German pro-European stance deserves a closer look. In the national political discourse, a little wider opening has been opened with respect to pre-referendum rigidity. The main signal has been the commentary by German Finance Minister Wolfgang Schäuble, which called “reasonable” the demand for British financial services firms to maintain an access to the EU Single market, while his position a month ago was a total denial of such eventuality. Approaching next G20 meeting in China, Mr Schäuble adopted a more flexible attitude and, in line with the goal of containing the negative consequences of Brexit, stated that his government is willing to work with the UK, specifying that “In Germany we have had good experience with putting comments made during a campaign into the file for election campaign, and forgetting them on the day after the democratic decision has been made” (hinting at Boris Johnson comparison of the EU with Nazis). But when the “Re-launch” resolution was voted in Brussels, several MEPs belonging to Angela Merkel’s CDU opposed the group indication (EPP). In fact, they didn’t vote against a general proposal of closer cooperation, but specifically because the indication of “more Europe” regarded economic and monetary union. These areas have proved to be equally controversial for Swedish Members of the Moderate Party (EPP) and Dutch Members of Liberal Party (ALDE). The party of Dutch Prime Minister Mark Rutte has been the solely voting against the resolution: the Netherlands, one of the six founders, are in a delicate phase of the electoral cycle, where the European Union is playing a decisive role. Recent referendum on Dutch ratification of the EU-Ukraine agreement put mounting euroscepticism under the spotlight, while next general elections are due for spring 2017 and The Hague position towards European membership will much depend on the outcomes of the poll.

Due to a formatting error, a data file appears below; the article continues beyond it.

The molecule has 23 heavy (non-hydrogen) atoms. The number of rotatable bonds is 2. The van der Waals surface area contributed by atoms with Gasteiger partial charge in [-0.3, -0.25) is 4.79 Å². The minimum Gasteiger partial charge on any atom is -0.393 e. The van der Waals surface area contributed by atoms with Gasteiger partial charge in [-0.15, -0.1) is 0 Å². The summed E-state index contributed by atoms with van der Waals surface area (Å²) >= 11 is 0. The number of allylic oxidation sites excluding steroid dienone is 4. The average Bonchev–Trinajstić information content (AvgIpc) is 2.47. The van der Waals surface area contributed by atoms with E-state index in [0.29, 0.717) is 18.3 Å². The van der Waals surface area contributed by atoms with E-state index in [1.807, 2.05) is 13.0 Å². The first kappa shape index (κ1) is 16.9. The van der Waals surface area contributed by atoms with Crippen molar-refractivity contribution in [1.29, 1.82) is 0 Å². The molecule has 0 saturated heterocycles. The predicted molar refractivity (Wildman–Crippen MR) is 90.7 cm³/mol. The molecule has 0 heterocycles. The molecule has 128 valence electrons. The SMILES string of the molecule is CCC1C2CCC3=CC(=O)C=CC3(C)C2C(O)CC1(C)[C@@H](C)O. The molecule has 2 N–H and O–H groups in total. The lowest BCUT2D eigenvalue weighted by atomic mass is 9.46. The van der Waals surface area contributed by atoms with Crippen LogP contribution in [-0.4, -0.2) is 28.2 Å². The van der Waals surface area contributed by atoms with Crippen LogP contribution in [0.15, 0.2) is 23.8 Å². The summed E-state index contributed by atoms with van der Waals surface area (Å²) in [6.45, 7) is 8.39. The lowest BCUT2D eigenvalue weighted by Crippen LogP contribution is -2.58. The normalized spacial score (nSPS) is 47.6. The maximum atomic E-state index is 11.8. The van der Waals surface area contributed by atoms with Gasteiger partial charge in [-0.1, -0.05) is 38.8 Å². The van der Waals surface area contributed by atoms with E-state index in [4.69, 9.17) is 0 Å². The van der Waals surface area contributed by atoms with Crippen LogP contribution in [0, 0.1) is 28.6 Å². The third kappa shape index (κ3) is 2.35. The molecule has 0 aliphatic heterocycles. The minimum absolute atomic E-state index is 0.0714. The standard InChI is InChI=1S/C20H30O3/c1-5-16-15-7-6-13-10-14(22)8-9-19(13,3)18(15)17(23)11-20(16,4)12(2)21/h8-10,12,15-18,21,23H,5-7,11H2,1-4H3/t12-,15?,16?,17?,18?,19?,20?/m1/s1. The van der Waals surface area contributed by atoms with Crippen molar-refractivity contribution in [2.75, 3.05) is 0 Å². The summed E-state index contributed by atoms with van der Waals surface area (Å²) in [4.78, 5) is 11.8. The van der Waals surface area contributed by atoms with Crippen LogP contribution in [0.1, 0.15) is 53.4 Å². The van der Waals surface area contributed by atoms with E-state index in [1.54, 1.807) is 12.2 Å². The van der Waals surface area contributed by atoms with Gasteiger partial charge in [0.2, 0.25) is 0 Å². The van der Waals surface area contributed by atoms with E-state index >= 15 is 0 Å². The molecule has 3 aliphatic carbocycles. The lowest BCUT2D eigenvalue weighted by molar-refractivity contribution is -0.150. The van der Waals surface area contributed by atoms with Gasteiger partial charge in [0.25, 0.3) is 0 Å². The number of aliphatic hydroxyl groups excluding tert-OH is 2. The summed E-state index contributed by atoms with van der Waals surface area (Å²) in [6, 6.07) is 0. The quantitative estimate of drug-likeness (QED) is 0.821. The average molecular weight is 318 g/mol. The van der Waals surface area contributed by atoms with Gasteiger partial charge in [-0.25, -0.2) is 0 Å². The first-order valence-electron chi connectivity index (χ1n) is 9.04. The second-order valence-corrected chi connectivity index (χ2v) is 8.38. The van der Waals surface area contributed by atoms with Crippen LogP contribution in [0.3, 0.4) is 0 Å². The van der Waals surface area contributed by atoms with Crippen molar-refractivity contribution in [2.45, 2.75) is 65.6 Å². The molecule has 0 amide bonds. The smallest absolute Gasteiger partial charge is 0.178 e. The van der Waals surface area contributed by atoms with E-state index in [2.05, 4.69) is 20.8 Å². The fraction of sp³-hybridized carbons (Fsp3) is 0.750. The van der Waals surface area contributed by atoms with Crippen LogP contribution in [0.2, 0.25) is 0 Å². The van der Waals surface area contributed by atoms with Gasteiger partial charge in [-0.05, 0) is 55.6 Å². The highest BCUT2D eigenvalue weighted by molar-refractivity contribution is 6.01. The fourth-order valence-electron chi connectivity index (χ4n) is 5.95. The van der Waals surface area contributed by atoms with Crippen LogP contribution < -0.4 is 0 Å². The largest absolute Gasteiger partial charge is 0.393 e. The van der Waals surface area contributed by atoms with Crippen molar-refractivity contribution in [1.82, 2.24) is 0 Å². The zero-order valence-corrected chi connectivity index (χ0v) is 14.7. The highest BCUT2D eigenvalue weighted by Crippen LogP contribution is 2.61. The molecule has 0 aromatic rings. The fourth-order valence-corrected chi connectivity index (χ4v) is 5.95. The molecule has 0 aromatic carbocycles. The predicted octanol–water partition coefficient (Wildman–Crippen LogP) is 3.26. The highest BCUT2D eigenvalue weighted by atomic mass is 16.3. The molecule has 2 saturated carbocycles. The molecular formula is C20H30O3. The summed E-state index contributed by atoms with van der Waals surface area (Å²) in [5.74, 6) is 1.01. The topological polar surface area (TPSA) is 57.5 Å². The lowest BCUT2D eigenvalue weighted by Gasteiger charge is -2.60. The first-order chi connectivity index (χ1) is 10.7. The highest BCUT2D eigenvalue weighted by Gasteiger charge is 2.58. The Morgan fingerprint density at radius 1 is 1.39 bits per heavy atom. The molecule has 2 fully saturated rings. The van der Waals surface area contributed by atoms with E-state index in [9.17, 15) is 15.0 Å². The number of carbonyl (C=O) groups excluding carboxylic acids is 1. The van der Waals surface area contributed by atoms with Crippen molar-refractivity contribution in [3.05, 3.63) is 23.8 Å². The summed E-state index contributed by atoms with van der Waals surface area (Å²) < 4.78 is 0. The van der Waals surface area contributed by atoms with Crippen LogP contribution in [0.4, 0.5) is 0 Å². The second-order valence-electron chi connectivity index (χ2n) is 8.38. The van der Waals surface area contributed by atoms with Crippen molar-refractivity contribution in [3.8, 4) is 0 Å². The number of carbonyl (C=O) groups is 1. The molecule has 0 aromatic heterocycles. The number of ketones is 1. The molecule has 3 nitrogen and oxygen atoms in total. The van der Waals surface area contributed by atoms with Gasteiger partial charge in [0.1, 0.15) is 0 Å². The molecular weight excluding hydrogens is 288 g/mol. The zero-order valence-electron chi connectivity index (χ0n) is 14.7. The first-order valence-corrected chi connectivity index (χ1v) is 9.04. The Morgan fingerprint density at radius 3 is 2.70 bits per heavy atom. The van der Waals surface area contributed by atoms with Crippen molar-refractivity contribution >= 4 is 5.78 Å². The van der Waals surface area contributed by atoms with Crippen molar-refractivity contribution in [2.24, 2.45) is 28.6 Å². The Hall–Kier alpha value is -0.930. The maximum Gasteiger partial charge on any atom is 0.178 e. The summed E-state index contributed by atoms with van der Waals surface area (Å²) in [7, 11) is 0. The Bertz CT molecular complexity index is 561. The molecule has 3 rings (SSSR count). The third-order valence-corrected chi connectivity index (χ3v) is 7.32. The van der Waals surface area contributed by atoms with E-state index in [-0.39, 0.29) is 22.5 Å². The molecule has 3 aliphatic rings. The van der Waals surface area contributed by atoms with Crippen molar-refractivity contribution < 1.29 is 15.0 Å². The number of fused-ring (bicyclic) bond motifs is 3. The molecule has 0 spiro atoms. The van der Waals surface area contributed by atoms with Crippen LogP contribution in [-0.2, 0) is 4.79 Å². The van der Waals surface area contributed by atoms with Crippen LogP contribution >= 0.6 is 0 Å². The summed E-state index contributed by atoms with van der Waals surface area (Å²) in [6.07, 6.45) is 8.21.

Around the core: peripheral countries and centrifugal tendencies
If core countries are clearly oriented towards the option of deepening integration among a bulk of member countries, the position of peripheral states is less edge-cut. This is reflected by a more cautious stance towards future negotiations with the UK and more flexible vision of enlargement.
As said before, among the countries surveyed by IFOP, Spain and Poland are non-founder members. Part of the then European Communities since 1985, Spain is currently in a difficult phase of transition: economically, the recession triggered by the financial crisis is still undermining the economy, with severe consequences on young job seekers prospects. The rollercoaster vicissitudes of Podemos entailed the end of two-party system, confronting traditional main parties to rethink their strategies and identities.